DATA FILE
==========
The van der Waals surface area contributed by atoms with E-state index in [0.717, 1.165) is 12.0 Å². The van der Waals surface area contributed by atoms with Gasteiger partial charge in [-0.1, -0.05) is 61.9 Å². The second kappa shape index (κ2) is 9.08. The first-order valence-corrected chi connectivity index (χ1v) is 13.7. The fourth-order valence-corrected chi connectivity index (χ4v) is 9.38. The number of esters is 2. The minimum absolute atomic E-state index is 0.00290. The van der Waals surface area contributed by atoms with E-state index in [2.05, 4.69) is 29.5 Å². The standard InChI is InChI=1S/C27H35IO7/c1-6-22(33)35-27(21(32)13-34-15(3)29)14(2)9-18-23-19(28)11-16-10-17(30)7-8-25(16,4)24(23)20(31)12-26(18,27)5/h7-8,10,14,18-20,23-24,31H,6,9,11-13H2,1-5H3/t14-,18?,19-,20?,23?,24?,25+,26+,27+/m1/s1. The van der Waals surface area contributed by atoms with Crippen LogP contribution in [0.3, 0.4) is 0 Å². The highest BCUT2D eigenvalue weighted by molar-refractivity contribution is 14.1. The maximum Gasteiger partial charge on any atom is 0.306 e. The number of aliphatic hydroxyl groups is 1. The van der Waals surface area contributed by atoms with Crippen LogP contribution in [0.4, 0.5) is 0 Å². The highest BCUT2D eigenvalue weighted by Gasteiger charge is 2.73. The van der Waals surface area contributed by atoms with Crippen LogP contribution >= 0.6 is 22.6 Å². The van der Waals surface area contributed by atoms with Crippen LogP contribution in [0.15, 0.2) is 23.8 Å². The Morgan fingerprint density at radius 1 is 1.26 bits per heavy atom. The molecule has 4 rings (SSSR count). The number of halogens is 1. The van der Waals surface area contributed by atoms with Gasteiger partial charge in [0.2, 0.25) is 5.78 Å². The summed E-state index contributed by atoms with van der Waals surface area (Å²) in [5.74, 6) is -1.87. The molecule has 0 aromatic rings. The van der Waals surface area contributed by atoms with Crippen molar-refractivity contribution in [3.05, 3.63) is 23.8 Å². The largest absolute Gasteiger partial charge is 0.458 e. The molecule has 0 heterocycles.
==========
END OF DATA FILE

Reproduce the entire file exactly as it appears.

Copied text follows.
The van der Waals surface area contributed by atoms with E-state index in [0.717, 1.165) is 12.0 Å². The van der Waals surface area contributed by atoms with Gasteiger partial charge in [-0.1, -0.05) is 61.9 Å². The second kappa shape index (κ2) is 9.08. The first-order valence-corrected chi connectivity index (χ1v) is 13.7. The fourth-order valence-corrected chi connectivity index (χ4v) is 9.38. The number of esters is 2. The minimum absolute atomic E-state index is 0.00290. The van der Waals surface area contributed by atoms with E-state index in [2.05, 4.69) is 29.5 Å². The standard InChI is InChI=1S/C27H35IO7/c1-6-22(33)35-27(21(32)13-34-15(3)29)14(2)9-18-23-19(28)11-16-10-17(30)7-8-25(16,4)24(23)20(31)12-26(18,27)5/h7-8,10,14,18-20,23-24,31H,6,9,11-13H2,1-5H3/t14-,18?,19-,20?,23?,24?,25+,26+,27+/m1/s1. The van der Waals surface area contributed by atoms with Crippen LogP contribution in [0.3, 0.4) is 0 Å². The highest BCUT2D eigenvalue weighted by molar-refractivity contribution is 14.1. The maximum Gasteiger partial charge on any atom is 0.306 e. The number of aliphatic hydroxyl groups is 1. The van der Waals surface area contributed by atoms with Crippen LogP contribution in [0.4, 0.5) is 0 Å². The highest BCUT2D eigenvalue weighted by Gasteiger charge is 2.73. The van der Waals surface area contributed by atoms with Crippen LogP contribution >= 0.6 is 22.6 Å². The van der Waals surface area contributed by atoms with Crippen LogP contribution in [0.15, 0.2) is 23.8 Å². The Morgan fingerprint density at radius 1 is 1.26 bits per heavy atom. The molecule has 4 rings (SSSR count). The number of halogens is 1. The van der Waals surface area contributed by atoms with Gasteiger partial charge in [0.2, 0.25) is 5.78 Å². The summed E-state index contributed by atoms with van der Waals surface area (Å²) in [5.74, 6) is -1.87. The molecule has 0 aromatic rings. The van der Waals surface area contributed by atoms with Crippen molar-refractivity contribution in [3.05, 3.63) is 23.8 Å². The largest absolute Gasteiger partial charge is 0.458 e. The molecule has 0 heterocycles.